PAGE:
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Three Months of My Life

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In the early morning of Midsummer's-day, 1868, I might have been seen slowly wending my way towards the office of the Deputy Inspector General of Hospitals, at Peshawur—for the purpose of appearing before the standing Medical Committee of the station, and having an enquiry made concerning the state of my health. A Dooley followed me lest my strength should prove inadequate to the task of walking a quarter of a mile. But let me make my description as short as the Committee did their enquiry. My face, as white as the clothes I wore, told more than my words could, and I was hardly required to recount how that one burning May-day I was called at noon to visit a sick woman, and that while all other Europeans were in their closed and darkened bungalows with punkahs swinging, and thermautidotes blowing cool breezes, I went forth alone on my medical mission to encounter the fierce gaze of the baneful sun, and was overpowered by its fiery influence, or how that I laid a weary month on the sick bed, tormented by day with a never ceasing headache, and by night with a terrible dread, worse than any pain, or to conclude, how the deadly climate of that notoriously evil station afforded me no prospect of improvement. This relation was scarcely needed to procure me a certificate, stating that three months leave of absence to Murree was absolutely essential for my recovery, and a recommendation that I might be allowed to proceed immediately in anticipation of the leave being granted. So the next evening saw me start from Peshawur for Rawul Pindee, in a Dâk Gharie, accompanied by my dog "Silly" and my Madrapee servant or "Boy." Onwards we sped at a gallop, the horses being changed every six miles, through Nowshera, the furnace; over the rapid and icy cold Indus by boat; past Fort Attock, the oven in which our soldiers are done to death; and Hussan Aboul of Lallah Rooke celebrity; arriving at the French Hotel at Pinder, ten miles from Peshawur the following morning. That day I called upon the Officers of the 6th Foot, with whom I had served in Jersey, and was persuaded to dine at mess. A melancholy dinner it was for me, meeting old friends whom I had not seen for so long. Yet not possessing energy enough for conversation or feeling the spirit of "Hail fellows, well met." I felt that my moody silence and ghostlike appearance (for I was dressed in black) threw a gloom over them. This was no doubt a morbid fancy as also was perhaps the idea that they looked at me with pitying eyes. But these feelings seized me, and increased till they became unbearable, and I was glad to escape to my Hotel.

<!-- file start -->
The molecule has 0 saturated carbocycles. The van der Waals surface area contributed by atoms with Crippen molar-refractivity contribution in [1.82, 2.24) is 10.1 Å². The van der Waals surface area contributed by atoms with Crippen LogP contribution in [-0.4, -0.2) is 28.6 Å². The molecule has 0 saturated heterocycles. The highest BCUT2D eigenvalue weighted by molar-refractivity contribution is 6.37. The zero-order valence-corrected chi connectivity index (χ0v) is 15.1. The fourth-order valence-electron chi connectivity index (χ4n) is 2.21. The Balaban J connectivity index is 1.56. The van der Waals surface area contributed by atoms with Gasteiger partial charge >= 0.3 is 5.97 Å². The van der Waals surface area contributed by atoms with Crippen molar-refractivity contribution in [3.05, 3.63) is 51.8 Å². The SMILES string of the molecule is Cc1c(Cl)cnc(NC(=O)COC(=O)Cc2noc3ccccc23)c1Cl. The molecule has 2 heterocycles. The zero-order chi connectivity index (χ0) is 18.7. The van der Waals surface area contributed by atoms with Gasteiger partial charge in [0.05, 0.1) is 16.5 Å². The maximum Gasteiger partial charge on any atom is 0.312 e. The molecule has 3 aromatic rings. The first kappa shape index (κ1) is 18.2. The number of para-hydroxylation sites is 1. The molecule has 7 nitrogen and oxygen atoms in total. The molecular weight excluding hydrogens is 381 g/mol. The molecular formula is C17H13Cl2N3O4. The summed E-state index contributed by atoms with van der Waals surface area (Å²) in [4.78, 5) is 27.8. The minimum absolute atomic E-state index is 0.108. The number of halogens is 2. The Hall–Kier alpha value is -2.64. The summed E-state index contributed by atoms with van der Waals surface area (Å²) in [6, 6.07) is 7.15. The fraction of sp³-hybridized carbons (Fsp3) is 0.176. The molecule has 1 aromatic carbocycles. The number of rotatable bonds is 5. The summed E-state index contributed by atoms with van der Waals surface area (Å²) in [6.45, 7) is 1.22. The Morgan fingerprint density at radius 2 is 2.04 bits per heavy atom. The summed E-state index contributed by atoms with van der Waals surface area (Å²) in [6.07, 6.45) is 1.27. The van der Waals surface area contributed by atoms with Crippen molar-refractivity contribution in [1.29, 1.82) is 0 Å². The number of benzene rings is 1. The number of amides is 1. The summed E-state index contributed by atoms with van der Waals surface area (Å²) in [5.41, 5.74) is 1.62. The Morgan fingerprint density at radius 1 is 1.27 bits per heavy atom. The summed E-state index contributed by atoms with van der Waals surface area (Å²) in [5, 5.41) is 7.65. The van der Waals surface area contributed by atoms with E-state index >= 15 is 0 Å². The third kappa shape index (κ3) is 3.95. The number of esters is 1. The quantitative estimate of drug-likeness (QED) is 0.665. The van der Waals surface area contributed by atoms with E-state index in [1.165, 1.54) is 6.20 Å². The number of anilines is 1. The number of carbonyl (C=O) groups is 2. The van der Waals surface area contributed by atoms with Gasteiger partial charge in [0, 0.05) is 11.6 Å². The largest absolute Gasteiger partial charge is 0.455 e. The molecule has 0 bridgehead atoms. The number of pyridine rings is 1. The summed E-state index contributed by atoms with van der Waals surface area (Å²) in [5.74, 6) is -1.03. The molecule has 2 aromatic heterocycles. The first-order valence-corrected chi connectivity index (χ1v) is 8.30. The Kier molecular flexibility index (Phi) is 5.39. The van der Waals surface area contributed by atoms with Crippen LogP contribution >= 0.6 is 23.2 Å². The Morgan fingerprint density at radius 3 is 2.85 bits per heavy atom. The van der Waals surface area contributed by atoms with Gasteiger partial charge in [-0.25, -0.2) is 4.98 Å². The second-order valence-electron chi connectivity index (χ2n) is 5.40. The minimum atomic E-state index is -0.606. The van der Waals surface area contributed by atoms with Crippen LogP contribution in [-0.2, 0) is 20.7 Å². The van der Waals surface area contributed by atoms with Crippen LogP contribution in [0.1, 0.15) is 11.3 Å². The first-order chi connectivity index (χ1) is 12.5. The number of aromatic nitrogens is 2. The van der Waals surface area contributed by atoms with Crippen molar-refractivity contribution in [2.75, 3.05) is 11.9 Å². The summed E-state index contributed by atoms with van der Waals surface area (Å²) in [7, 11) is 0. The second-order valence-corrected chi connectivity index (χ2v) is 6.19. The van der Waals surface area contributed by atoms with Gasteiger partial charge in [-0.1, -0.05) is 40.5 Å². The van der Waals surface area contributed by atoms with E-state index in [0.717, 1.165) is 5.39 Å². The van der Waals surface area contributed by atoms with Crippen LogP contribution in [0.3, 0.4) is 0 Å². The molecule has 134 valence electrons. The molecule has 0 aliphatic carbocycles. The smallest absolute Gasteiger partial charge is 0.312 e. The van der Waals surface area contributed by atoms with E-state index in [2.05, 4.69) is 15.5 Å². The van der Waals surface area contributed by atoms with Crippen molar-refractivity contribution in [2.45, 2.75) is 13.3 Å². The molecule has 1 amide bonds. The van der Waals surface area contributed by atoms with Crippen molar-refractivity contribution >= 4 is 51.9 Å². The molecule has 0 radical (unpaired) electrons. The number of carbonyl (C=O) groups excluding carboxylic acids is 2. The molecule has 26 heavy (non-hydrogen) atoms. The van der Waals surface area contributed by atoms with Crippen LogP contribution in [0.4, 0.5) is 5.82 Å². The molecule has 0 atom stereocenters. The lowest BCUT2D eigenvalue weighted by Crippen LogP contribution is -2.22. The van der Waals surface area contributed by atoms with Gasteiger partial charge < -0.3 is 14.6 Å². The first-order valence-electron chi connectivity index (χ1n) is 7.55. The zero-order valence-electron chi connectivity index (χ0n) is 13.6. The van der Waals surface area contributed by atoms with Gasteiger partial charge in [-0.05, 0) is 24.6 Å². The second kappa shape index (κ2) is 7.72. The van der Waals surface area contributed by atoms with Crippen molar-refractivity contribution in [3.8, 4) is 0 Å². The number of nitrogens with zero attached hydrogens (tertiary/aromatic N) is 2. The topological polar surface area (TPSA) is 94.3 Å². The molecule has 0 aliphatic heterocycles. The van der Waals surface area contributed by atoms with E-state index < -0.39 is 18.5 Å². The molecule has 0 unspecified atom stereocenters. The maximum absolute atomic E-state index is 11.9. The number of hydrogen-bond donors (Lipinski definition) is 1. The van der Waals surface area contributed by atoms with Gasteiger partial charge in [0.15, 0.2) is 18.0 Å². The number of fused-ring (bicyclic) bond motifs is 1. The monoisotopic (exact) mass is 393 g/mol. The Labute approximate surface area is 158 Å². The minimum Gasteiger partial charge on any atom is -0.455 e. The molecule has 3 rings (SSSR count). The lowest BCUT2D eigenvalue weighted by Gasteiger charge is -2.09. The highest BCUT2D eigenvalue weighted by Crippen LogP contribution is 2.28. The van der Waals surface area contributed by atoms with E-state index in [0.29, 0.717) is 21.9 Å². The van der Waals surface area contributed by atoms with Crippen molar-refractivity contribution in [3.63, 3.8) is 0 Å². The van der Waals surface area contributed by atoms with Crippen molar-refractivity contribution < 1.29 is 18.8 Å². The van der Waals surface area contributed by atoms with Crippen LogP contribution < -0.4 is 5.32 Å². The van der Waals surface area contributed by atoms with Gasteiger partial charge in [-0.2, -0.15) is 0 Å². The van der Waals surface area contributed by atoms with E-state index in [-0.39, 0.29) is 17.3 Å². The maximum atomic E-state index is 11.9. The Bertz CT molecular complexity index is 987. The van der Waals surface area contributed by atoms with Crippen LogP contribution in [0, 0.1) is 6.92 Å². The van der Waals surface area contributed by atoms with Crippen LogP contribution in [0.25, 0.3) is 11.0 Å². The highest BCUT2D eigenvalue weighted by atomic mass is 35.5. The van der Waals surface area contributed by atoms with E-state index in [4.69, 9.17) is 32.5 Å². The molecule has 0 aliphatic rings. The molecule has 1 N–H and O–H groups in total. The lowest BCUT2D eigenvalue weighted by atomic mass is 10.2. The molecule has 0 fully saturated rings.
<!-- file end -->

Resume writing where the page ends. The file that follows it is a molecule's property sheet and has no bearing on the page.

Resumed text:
JULY 4th, 1868.—Started from Murree for Kashmir at 5.30 a.m. Bell, Surgeon 36th Regt. [Since deceased] came with me four miles. Walked on expecting the dandy to overtake me, but it did not, and I marched all the way, nine miles up a steep hill to Khaira Gullee, where I halted and put up in one of the old sheds formerly used by the working party when the road was being made. I am not tired, though my left heel is blistered, which is fair considering I have not walked half a mile for more than a month. The road is excellent and the scenery fine, the Khuds being sometimes deep, but nothing like the eastern Himalayas. The forest too is quite different, fir trees predominating here. Saw many beautiful birds, and regretted I had not brought my gun. In the evening a thunderstorm came on with a cold wind from the north, so I made a good fire with a few fir logs. In the middle of the night the storm became very violent, and large hailstones fell.

JULY 5th.—Got away at sunrise, the rain having quite cleared off, and marched on to Doonga Gullee, up a hill to an elevation of 9,000 feet, and then down again to about 7,000; then up a final steep to Doonga Gullee, 8,000 feet above the sea. The Khuds much grander very deep and precipitous, sometimes falling one or two thousand feet from the edge of the road almost perpendicularly. But the hills are too close together to allow the valleys to be termed magnificent. Reached Doonga Gullee at 10 a.m. The length of last march, eleven miles—the road, a good military one, has been cut in the face of the mountain. Put up at the Dâk Bungalow, and dined with the officers of the working party; among them Heath, of the 88th, and Leggatt and Lyons, of the 77th, whom I knew. A number of tents are pitched here for the working parties from the 19th and 77th Regiments (road making). I was carried part of the march in my dandy—a piece of carpet gathered at each end and hooked to a pole,—the pole being carried on the shoulders of two men. I swung below it just off the ground, and could often look down a vast depth between my knees. My first pickled tongue, cooked the day before yesterday was fly-blown at breakfast this morning. This may seem a trifling note, but it is ominous I fear for the whole of my salted stores.

JULY 6th.—Got up at 4 o'clock and marched on to Bugnoota, a distance of thirteen miles. The first four miles a slight rise, and then a rapid descent all the rest of the way. The road is much narrower, only a mule track in fact, I walked twelve miles, and then felt tired, and had a headache afterwards. Pitched my tent in a tope, (a grove of trees) in company with Dr. and Mrs. Holmes, of Rohat, whom I did not know. Slight rain in the middle of the day, but it cleared off towards evening. Felt all right after an hour's sleep and took a stroll before dinner. Scenery grand, tent pitched on the edge of a deep gorge at the bottom of which is a mountain stream, the hills rising abruptly on the opposite side....